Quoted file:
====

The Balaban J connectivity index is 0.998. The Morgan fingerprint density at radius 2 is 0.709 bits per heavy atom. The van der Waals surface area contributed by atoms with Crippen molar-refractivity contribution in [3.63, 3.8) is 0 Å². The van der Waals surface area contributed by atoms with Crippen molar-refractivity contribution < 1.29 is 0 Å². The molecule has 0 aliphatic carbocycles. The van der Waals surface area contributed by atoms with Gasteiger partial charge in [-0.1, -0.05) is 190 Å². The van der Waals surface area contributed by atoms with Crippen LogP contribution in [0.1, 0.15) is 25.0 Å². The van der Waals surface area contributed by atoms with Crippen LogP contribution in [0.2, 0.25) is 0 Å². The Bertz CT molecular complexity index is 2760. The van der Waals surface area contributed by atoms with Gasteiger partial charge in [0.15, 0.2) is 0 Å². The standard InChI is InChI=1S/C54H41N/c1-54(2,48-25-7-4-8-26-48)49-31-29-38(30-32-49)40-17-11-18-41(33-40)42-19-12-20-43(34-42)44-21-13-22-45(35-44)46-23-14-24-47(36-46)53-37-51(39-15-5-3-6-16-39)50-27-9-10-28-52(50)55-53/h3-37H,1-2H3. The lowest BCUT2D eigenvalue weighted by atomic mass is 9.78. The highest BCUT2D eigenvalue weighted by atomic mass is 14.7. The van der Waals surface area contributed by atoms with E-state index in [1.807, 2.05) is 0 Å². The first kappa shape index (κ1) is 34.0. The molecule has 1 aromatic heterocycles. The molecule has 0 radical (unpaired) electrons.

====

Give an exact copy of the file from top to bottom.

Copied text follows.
The Balaban J connectivity index is 0.998. The Morgan fingerprint density at radius 2 is 0.709 bits per heavy atom. The van der Waals surface area contributed by atoms with Crippen molar-refractivity contribution in [3.63, 3.8) is 0 Å². The van der Waals surface area contributed by atoms with Crippen molar-refractivity contribution < 1.29 is 0 Å². The molecule has 0 aliphatic carbocycles. The van der Waals surface area contributed by atoms with Gasteiger partial charge in [-0.1, -0.05) is 190 Å². The van der Waals surface area contributed by atoms with Crippen LogP contribution in [0.1, 0.15) is 25.0 Å². The van der Waals surface area contributed by atoms with Crippen LogP contribution in [0.2, 0.25) is 0 Å². The Bertz CT molecular complexity index is 2760. The van der Waals surface area contributed by atoms with Gasteiger partial charge in [0.15, 0.2) is 0 Å². The standard InChI is InChI=1S/C54H41N/c1-54(2,48-25-7-4-8-26-48)49-31-29-38(30-32-49)40-17-11-18-41(33-40)42-19-12-20-43(34-42)44-21-13-22-45(35-44)46-23-14-24-47(36-46)53-37-51(39-15-5-3-6-16-39)50-27-9-10-28-52(50)55-53/h3-37H,1-2H3. The lowest BCUT2D eigenvalue weighted by atomic mass is 9.78. The highest BCUT2D eigenvalue weighted by atomic mass is 14.7. The van der Waals surface area contributed by atoms with E-state index in [1.807, 2.05) is 0 Å². The first kappa shape index (κ1) is 34.0. The molecule has 1 aromatic heterocycles. The molecule has 0 radical (unpaired) electrons.